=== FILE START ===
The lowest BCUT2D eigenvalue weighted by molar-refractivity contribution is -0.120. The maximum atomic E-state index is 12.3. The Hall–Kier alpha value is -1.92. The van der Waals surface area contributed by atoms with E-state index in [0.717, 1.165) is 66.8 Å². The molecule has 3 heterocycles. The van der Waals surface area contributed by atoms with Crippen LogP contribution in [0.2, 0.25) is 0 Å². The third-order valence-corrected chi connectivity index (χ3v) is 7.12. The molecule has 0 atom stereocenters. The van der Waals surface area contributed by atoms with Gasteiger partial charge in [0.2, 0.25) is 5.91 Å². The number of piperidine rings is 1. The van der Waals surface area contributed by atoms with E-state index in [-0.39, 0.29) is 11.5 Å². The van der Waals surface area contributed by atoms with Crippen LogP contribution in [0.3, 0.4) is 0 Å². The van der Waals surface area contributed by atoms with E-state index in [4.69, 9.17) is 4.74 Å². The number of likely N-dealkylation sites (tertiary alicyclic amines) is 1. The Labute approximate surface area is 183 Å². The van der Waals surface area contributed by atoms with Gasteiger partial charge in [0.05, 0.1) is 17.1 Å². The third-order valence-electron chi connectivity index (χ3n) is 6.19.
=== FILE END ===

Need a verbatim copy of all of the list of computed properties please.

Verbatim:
The lowest BCUT2D eigenvalue weighted by molar-refractivity contribution is -0.120. The maximum atomic E-state index is 12.3. The Hall–Kier alpha value is -1.92. The van der Waals surface area contributed by atoms with E-state index in [0.717, 1.165) is 66.8 Å². The molecule has 3 heterocycles. The van der Waals surface area contributed by atoms with Crippen LogP contribution in [0.2, 0.25) is 0 Å². The third-order valence-corrected chi connectivity index (χ3v) is 7.12. The molecule has 0 atom stereocenters. The van der Waals surface area contributed by atoms with Gasteiger partial charge in [0.2, 0.25) is 5.91 Å². The number of piperidine rings is 1. The van der Waals surface area contributed by atoms with E-state index in [-0.39, 0.29) is 11.5 Å². The van der Waals surface area contributed by atoms with Crippen LogP contribution in [0.3, 0.4) is 0 Å². The van der Waals surface area contributed by atoms with E-state index in [4.69, 9.17) is 4.74 Å². The number of likely N-dealkylation sites (tertiary alicyclic amines) is 1. The Labute approximate surface area is 183 Å². The van der Waals surface area contributed by atoms with Gasteiger partial charge in [0.05, 0.1) is 17.1 Å². The third-order valence-electron chi connectivity index (χ3n) is 6.19.